No Vacancy in Isla Vista
UCSB Students Stuck Without Homes as School Year Starts
UCSB junior Sirapat Cupradinan spent 12 days at Super 8 Hotel because he could not find a place to rent this year in Isla Vista. A chemistry major from Victorville, Cupradinan spent about $900 — money he was supposed to use for books and electronics — on hotel bills. On Monday, he was lucky enough to find a room for $650 per month in an elderly woman’s home on Hollister Avenue about five miles from campus, beating a few others who were interested. It’s not ideal, because he doesn’t have a car, and he rides his mountain bike to and from campus. “I just have to take what I can, I guess,” he said. “I am broke now. I ran out of cash.”
Cupradinan, whose housing on Abrego Road fell through, is not alone in his last-minute search. UCSB’s community housing office received a higher number of requests from students who needed help finding a place this year than they have in past years. As of Tuesday, 42 students were actively looking and seeking help from the Community Housing Office. That number has gone down since the first day of school when several dozens of students showed up to the offices, which tend to be busy at the start of each year. At the first of the month, there were reportedly about 150 students flooding the offices, though that figure could not be confirmed. The housing offices provide an informal process for assisting students who are looking for residences through an online database that operates similar to Craigslist.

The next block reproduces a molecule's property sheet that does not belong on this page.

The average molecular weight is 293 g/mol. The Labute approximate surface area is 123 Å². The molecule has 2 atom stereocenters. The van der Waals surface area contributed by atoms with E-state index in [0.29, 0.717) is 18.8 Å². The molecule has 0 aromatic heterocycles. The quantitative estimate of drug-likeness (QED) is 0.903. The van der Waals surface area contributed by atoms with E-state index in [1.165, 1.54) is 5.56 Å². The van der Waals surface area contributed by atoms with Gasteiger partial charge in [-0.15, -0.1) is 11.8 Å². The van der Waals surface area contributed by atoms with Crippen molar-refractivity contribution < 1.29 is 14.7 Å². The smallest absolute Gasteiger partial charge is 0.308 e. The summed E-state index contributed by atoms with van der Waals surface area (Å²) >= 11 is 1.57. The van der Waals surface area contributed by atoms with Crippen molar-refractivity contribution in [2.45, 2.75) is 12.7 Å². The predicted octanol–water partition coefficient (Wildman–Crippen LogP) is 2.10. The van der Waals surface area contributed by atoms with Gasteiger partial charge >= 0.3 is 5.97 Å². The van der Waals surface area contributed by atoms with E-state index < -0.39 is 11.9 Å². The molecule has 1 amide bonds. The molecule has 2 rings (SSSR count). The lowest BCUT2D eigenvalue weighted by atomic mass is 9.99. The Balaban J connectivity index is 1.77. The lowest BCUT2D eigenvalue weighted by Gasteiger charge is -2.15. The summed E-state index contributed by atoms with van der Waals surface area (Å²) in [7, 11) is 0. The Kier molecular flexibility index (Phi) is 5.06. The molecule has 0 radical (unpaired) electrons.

UCSB spokesperson Allena Baker said they’ve never seen the vacancy rate so low — 0.6 percent. In past years, the vacancy rate has hovered around 8 percent. More continuing students left finding a place until the last minute this year, Baker added, and the housing office does not track the availability of beds or the number of students who are looking on a year-to-year basis. It’s unclear if the freshman class is larger this year, because the total figure will not be finalized until next week, but UCSB spokesperson George Foulsham specified enrolled freshmen live in residence halls and would not impact housing.